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August 10, 2011

Israel: Boycott, divestment and sanctions

The Canadian Charger

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In his book BDS: Boycott, Divestment, Sanctions Omar Barghouti presents a strong and cogent case for BDS. More specifically, the book focuses primarily on boycott. Rather than a single essay, the book consists of a number of essays and interviews, many of which could stand on their own.

Particularly interesting are the quotations from Bishop Desmond Tutu, which Barghouti includes.  While it is widely known that Tutu supports the Palestinian cause, his specific comments on the subject have not been given enough public attention.  So we are treated to this tidbit originally in Vanity Fair: “I think the West, quite rightly, is feeling contrite, penitent, for its awful connivance with the Holocaust. The penance is being paid by the Palestinians. I just hope again that ordinary citizens in the West will wake up and say, ‘We refuse to be part of this.’”

BDS is a Palestinian-led campaign for human rights.  It has three final objectives: an end to the occupation, full equality for Palestinian Israelis, and a right of return for Palestinians displaced by the creation of Israel and for their descendants.  A reality to be faced is that a boycott movement brings on board people with different agendas, for as Bismark put it, “Politics is the art of the possible.” 

Part of the possible in this case is the enlistment of left-wing Zionists, some of whom explicitly want to see the end of the occupation in order to make Israel secure as a Jewish state.  Barghouti heaps scorn on them, as they do not accept the full package and hence are supporters of continued second-class status for Palestinians. But waging war on the likes of Amos Oz and Uri Averny, even if they are not on side with all of the aims maybe unwise.  The occupation is the target for today.  Other issues are for tomorrow.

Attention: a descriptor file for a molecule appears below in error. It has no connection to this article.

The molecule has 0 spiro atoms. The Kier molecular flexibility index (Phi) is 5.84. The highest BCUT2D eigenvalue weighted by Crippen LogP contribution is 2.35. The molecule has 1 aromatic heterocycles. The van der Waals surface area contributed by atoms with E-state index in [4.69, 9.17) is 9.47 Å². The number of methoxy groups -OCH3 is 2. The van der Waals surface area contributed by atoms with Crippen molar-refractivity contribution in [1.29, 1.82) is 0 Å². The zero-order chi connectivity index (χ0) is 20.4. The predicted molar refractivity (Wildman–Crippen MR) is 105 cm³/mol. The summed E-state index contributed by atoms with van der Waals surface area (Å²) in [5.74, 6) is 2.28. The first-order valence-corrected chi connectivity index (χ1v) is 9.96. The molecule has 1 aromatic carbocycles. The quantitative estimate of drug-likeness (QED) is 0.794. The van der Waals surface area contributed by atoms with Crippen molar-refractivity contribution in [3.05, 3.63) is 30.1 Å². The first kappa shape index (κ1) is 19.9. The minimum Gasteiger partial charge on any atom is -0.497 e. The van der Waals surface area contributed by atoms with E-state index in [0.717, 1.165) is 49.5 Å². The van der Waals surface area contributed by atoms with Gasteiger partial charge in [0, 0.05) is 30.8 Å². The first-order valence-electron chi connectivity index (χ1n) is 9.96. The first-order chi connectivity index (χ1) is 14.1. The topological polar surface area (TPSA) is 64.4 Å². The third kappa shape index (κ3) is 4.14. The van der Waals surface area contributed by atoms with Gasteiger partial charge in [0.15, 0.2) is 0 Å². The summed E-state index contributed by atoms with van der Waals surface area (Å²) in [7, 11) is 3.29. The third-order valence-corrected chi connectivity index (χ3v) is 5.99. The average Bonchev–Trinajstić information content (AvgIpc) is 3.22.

A strong focus on the occupation serves the Palestinian cause because it is a major Israeli weakness.  Barghouti favors a one-state solution, and the occupation serves to make a two-state solution unworkable.  If Israel tried to end the occupation, it would run the substantial risk of a Jewish intifada, by the settlers and their allies.  Such an occurrence might open the gate for the full slate of BDS objectives–and a one-state outcome.  Since Oz has different ultimate goals, an alliance including him and his ilk may be unpleasant, but the continuation of the occupation may make the alliance worth it.  As John Kenneth Galbraith remarked, in amending Bismark, “Politics is not the art of the possible.  It consists in choosing between the disastrous and the unpalatable.”

Barghouti commits a good deal of space in the book to justifying an academic boycott.  He is careful to declare that the boycott is of institutions, not of individuals.  Much of his argument is somewhat convoluted.  For example, since Israeli academics serve in the military every year, therefore the academy is guilty of repression of Palestinians.  Well, while some brave Israelis are draft-dodgers and go to jail, is it reasonable to expect that every academic who serves must then in effect thus taint Israeli academia?  Are Americans who were drafted to fight in Vietnam criminals as well?  To take it a step further, all Israelis benefit from the exploitation of the Palestinians in one way or another.  Ambrose Bierce put it succinctly in his definition of a non-combatant–“a dead Quaker.”

There are better justifications for an academic boycott.  Barghouti does point to Israel’s closing of Beir Zeit University for four years, but he could have cited other things as well.  Thus, when a group of physiotherapy students in Gaza completed their academic studies and required an internship not available in Gaza, Israel refused to allow them into the West Bank for internship.

 As well, Israel has prevented a number of Palestinians from going abroad to study, even in cases where they have received foreign scholarships. And foreign academics have been prevented from lecturing and teaching in the West Bank and Gaza.  Western academics who argue for the sanctity of the academy should be pressed to address these violations of academic rights.  Are they really defending the academy?

When it comes to boycotting goods, consumer goods present difficulties.  Quite a few multinationals produce many goods under a variety of labels.  It becomes a challenge for the average consumer to engage in a boycott of so many different products.  Better to focus on a few labels that are easy to remember.  And in the first place, hit those which have operations in the Occupied Territories.

Barghouti’s book is a thoughtful presentation of the case for boycott.  It does not adequately address divestment and sanctions.  While the case he makes for boycott is strong, the details of how, why, and what are a work in progress.

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M. Elmasry

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